Tuesday, October 07, 2008

Day 27 (Round II) "In the trenches" (breathing-space edition)

As in, 72 hours of breathing-space, anyway: medieval band concert dropped Saturday night,* Sunday night was first practical/hands-on rehearsal of Celtic Ensemble's Welsh "hard" repertoire, last night was "First Monday" Irish ceili dance, and I don't have to go out of town 'til Thursday.

Best part? It's now October, and I no longer have to give up 8 hours once a week to a grand jury. Learned a lot, but mostly about my grand jury colleagues, rather than the local level/incidence of crime--for a city of 202,000, this is a relatively/remarkably safe place to live. Takeaway points?

(1) Prohibition doesn't work, except to enrich (a) anybody who owns stock in a legal alternative (both booze and pharmaceutical industries come to mind--I don't see Cindy McCain going to jail, do you?) and (b) anybody who sees drugs as an entry-level entrepreneurial opportunity--viz The Wire's brutal evisceration of Republican "Just Say No/Three Strikes and You're Out" jurisprudence. You want to end the cheap, dangerous, bathtub drugs like crack and meth? Make cheap alternatives like methadone legal, require prescriptions, tax the fuck out of them, and invest in drug-treatment instead of incarceration. Both your crime syndicate activity (from suppliers) and your property crime (from users) will plummet.

(2) Enforce restrictions upon alcohol sale, use, and abuse much more stringently. Any kid busted for underage drinking should lose their license for a year--let 'em ride the bus or their fucking bicycles, and they should be on probation that whole time. Three quarters of the violence we saw was in either domestic or barroom contexts. Of course, that would mean that when Tyler or Melanie gets busted for DWI in their Grand Cherokee or GMC Titan, they should fucking go to jail for booking, and then should be assessed around 5 grand in fines--hit Mommy and Daddy in the pocketbook--and take their fucking cars away.

(3) Domestic violence needs mediation. That means that any time a family member is assaulted by another, the assailant needs to go to jail, regardless of whether the victim wishes to pursue charges--or even more, if they don't want to--and the victim needs mandatory counseling regarding alternatives, and needs the financial assistance to take those alternatives.

(4) Traditional electronic and print media reporting about local crime is almost always false in its impact if not its intent. Most crime in this city is not violent: it is petty property crime driven by addiction. TV and the (abysmal) local rag invert this, only ever reporting crime on the infrequent occasions when it is violent.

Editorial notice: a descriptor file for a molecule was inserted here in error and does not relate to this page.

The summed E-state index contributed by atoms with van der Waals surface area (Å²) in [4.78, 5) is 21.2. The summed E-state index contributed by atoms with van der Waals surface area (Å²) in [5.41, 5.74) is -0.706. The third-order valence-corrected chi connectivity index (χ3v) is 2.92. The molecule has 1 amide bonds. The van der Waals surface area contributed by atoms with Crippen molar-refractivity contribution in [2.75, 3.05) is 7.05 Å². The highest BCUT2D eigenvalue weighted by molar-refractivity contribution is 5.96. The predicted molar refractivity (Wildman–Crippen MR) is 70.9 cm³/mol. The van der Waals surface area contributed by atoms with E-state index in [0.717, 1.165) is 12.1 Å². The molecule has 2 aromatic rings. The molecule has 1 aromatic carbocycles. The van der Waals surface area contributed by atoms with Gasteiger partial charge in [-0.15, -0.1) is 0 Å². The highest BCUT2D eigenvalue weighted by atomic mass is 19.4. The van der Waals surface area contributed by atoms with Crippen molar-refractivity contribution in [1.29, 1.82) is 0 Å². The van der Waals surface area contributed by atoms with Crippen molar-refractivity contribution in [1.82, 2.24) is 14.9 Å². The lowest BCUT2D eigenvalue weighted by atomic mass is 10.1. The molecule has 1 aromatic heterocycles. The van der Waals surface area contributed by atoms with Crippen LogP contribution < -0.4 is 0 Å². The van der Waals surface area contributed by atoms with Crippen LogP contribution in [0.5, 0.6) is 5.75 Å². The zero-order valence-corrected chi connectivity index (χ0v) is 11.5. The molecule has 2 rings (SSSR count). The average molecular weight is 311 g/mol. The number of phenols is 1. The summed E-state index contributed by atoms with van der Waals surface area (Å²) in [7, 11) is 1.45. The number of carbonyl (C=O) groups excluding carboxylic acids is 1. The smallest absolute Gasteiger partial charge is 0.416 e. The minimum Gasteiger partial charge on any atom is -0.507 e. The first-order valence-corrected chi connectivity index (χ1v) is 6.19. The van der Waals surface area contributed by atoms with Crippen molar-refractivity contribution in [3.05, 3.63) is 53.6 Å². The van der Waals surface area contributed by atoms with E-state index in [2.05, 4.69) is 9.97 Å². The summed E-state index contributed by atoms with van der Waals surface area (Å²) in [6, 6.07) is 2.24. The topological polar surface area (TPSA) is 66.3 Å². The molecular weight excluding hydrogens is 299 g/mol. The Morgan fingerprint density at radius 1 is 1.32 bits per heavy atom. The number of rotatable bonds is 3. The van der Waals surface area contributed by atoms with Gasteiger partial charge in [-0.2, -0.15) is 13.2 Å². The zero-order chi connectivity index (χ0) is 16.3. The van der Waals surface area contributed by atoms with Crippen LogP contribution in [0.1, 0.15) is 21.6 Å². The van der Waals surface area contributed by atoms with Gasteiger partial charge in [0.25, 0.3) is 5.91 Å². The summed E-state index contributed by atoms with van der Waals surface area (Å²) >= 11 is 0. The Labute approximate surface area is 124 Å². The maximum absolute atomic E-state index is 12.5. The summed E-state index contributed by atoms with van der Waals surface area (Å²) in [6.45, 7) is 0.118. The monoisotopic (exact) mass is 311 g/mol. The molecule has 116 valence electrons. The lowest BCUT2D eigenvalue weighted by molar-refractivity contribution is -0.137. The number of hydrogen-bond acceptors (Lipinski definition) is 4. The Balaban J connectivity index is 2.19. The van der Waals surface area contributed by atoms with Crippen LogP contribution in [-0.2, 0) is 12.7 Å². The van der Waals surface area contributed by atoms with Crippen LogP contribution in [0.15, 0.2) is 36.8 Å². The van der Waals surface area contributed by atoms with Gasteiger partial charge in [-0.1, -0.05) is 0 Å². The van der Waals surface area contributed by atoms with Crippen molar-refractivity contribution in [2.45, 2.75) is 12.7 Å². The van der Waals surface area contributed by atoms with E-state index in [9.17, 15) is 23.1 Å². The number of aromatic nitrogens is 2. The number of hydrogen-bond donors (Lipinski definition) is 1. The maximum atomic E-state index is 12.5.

(5) Gun violence is almost always domestic. Trigger locks, background checks, and waiting periods should be mandatory, any loopholes should be closed, and any gun dealer (or private individual) or subverts them should go to jail.

(6) After-school programs, child protective services, and education/prevention initiatives should be funded to the max. We need a shift in public perception regarding punishment versus prevention/education comparable to the shift that Mothers Against Drunk Driving managed vis-a-vis driving while impaired. Until local and federal government commit the resources to prevention/education that they currently dedicate to incarceration/punishment, these cycles of abuse, violence, and crime will continue. Which I am cynical enough to believe Republican government prefers, because it keeps the electorate scared, passive, and amenable to whatever fascist posse comitatus bullshit they decide they want to pull.


Good Citizens have no idea why/where crime happens, or how many of their Good Neighbors participate in it, or how much it's driven by economic factors (of course poor folks commit more crimes--they don't have any fucking money): rich folks' vices are usually not treated as felonies, and on the infrequent occasions when they are, the rich folks have the money to lawyer-up and get out of serving penalties. Poor people are intentionally prevented from having the same legal options.

We need a new goddamned vision in this country.

* I'll have more to say on this in a future post, but let's just say there that thank God, we didn't suck wind in front of Dharmonia's and my colleagues--18 years of playing together, even if it's now much more infrequent, and we still have that telepathy; rusty, and some noise on the channel, but it's still there. Afterwards, at our traditional post-concert booze-and-talk session (that's what medieval musicians do after the show: they get drunk and talk philosophy), I made what's become my own traditional toast, to the man who was our Great Teacher.

Thank you, Tom.

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